Historical Portraits Picture Archive

Portrait miniature of the Hon. Annabella Hungerford Crewe (1814-1874), wearing white with a coral necklace and holding a basket of flowers 

Anthony Stewart (1773-1846)

Portrait miniature of the Hon. Annabella Hungerford Crewe (1814-1874), wearing white with a coral necklace and holding a basket of flowers, Anthony Stewart
Watercolour on ivory
2 7/8 x 2 3/8 ins. (7.3 x 5.9 cm.)
By family descent.
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Annabella Hungerford Crewe was the youngest child of John Crewe, 2nd Baron Crewe and Henrietta Maria Ann Hungerford and went on to marry Richard Monckton Milnes, first Baron Houghton an author, politician and academic. Milnes was MP for Pontefract from 1837 until 1863 and, prior to his marriage to Annabella Hungerford Crewe in 1851, had been infatuated with George Sand and courted Florence Nightingale. Milnes and Crewe had four children, two sons, one of whom was stillborn, and two daughters. Their surviving son Robert Offley Ashburton Milnes was later created Marquess of Crewe.

Annabella’s mother, Henrietta Maria Ann Hungerford was born in 1772, the only daughter of George Walker Hungerford of Calne and his wife Henrietta Maria Hungerford Keate, and was the heiress to a large fortune originally from sugar plantations in Barbados. Henrietta Maria Ann married John Crewe on 5th May 1807 and, although the couple were not happy in their marriage, they did have four children together, three daughters and a son. Interestingly, it is thought that the couple were betrothed in their late teens but did not marry until the age of 35, presumably due to Crewe’s entry into the army during the 1790s and his travels abroad. John Crewe was the only son of John Crewe of Crewe Hall in Cheshire, a well-known Whig politician who was first made baron in 1806.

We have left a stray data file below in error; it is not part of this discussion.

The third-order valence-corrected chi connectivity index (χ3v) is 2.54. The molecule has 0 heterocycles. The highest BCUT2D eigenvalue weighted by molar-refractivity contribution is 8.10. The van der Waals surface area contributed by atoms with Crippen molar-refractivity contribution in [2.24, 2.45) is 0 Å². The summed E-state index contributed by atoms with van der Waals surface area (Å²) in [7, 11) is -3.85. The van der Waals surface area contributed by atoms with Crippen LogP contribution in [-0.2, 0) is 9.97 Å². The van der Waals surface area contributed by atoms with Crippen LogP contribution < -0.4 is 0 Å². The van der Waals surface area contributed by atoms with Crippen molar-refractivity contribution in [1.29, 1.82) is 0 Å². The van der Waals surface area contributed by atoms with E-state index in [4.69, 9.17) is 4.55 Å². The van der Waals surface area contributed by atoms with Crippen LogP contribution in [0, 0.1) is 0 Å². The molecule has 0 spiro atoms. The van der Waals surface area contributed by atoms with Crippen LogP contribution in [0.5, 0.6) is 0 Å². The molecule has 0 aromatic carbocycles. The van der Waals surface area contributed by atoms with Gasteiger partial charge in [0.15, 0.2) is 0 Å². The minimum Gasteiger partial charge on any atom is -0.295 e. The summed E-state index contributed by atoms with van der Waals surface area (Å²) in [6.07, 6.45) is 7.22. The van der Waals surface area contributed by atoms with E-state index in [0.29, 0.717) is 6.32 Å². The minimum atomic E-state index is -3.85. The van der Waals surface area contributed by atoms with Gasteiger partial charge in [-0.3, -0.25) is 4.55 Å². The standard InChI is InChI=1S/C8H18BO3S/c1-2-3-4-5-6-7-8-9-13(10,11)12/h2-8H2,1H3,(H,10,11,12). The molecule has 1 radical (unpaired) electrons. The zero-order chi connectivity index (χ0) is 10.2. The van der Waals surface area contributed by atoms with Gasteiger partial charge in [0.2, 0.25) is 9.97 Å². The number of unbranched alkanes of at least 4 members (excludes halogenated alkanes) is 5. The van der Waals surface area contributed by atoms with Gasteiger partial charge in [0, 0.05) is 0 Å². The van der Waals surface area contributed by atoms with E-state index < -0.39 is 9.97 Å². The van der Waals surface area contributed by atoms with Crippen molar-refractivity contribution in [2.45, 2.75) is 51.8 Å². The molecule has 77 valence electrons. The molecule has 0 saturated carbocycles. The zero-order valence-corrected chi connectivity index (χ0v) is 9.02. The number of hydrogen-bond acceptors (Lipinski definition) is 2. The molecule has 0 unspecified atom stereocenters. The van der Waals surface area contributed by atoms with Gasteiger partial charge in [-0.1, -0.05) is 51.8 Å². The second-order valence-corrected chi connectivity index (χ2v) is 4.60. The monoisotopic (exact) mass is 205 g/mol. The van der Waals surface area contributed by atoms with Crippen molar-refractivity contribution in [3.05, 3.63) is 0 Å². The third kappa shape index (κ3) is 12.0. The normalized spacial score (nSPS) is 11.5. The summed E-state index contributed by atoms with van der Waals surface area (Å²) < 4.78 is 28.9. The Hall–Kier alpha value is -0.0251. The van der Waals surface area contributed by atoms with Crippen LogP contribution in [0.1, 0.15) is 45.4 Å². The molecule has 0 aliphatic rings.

Little is known about the early life of Anthony Stewart other than that he was born in Perthshire and worked under the Scottish portrait and landscape painter Alexander Nasmyth. In 1793 Stewart married the daughter of Alexander Weir, Janet Weir of Tron, in Edinburgh and the couple relocated to London after Stewart became an established painter, exhibiting at the Royal Academy between 1807 and 1820. The couple had two daughters, Grace and Margaret, both of whom went on to become successful miniaturists.

Stewart became acquainted with the royal family and painted miniatures of both Queen Victoria as a child and Princess Charlotte. As can be seen here, Stewart excelled in painting children, with miniatures of the Dalrymple and Fanshawe families in the Scottish National Portrait Gallery and examples of his work in the Royal Collection. He died on 20th November 1846 in Norwood in Surrey.
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